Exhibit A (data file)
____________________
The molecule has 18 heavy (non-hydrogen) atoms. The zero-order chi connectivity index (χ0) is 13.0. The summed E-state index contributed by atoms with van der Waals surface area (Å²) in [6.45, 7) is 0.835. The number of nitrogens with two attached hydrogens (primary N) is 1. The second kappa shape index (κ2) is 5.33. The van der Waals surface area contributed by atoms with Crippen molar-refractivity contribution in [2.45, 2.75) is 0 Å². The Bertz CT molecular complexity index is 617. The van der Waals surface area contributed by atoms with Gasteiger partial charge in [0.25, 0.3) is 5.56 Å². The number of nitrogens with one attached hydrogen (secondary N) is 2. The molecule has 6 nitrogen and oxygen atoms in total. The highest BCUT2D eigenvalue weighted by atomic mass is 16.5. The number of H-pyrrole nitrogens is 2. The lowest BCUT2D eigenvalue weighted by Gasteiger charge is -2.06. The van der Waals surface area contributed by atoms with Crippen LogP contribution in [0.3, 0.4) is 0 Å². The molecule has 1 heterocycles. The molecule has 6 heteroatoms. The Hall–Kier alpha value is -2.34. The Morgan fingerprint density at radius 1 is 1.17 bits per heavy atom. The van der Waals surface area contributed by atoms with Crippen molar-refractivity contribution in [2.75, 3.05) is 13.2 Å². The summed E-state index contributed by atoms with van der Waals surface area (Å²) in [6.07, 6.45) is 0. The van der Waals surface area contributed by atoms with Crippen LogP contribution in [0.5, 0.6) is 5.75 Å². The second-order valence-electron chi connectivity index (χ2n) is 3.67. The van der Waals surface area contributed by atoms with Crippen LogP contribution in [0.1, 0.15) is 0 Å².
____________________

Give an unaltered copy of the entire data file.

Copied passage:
The molecule has 18 heavy (non-hydrogen) atoms. The zero-order chi connectivity index (χ0) is 13.0. The summed E-state index contributed by atoms with van der Waals surface area (Å²) in [6.45, 7) is 0.835. The number of nitrogens with two attached hydrogens (primary N) is 1. The second kappa shape index (κ2) is 5.33. The van der Waals surface area contributed by atoms with Crippen molar-refractivity contribution in [2.45, 2.75) is 0 Å². The Bertz CT molecular complexity index is 617. The van der Waals surface area contributed by atoms with Gasteiger partial charge in [0.25, 0.3) is 5.56 Å². The number of nitrogens with one attached hydrogen (secondary N) is 2. The molecule has 6 nitrogen and oxygen atoms in total. The highest BCUT2D eigenvalue weighted by atomic mass is 16.5. The number of H-pyrrole nitrogens is 2. The lowest BCUT2D eigenvalue weighted by Gasteiger charge is -2.06. The van der Waals surface area contributed by atoms with Crippen LogP contribution in [0.3, 0.4) is 0 Å². The molecule has 1 heterocycles. The molecule has 6 heteroatoms. The Hall–Kier alpha value is -2.34. The Morgan fingerprint density at radius 1 is 1.17 bits per heavy atom. The van der Waals surface area contributed by atoms with Crippen molar-refractivity contribution in [2.75, 3.05) is 13.2 Å². The summed E-state index contributed by atoms with van der Waals surface area (Å²) in [6.07, 6.45) is 0. The van der Waals surface area contributed by atoms with Crippen LogP contribution in [0.5, 0.6) is 5.75 Å². The second-order valence-electron chi connectivity index (χ2n) is 3.67. The van der Waals surface area contributed by atoms with Crippen LogP contribution in [0.1, 0.15) is 0 Å².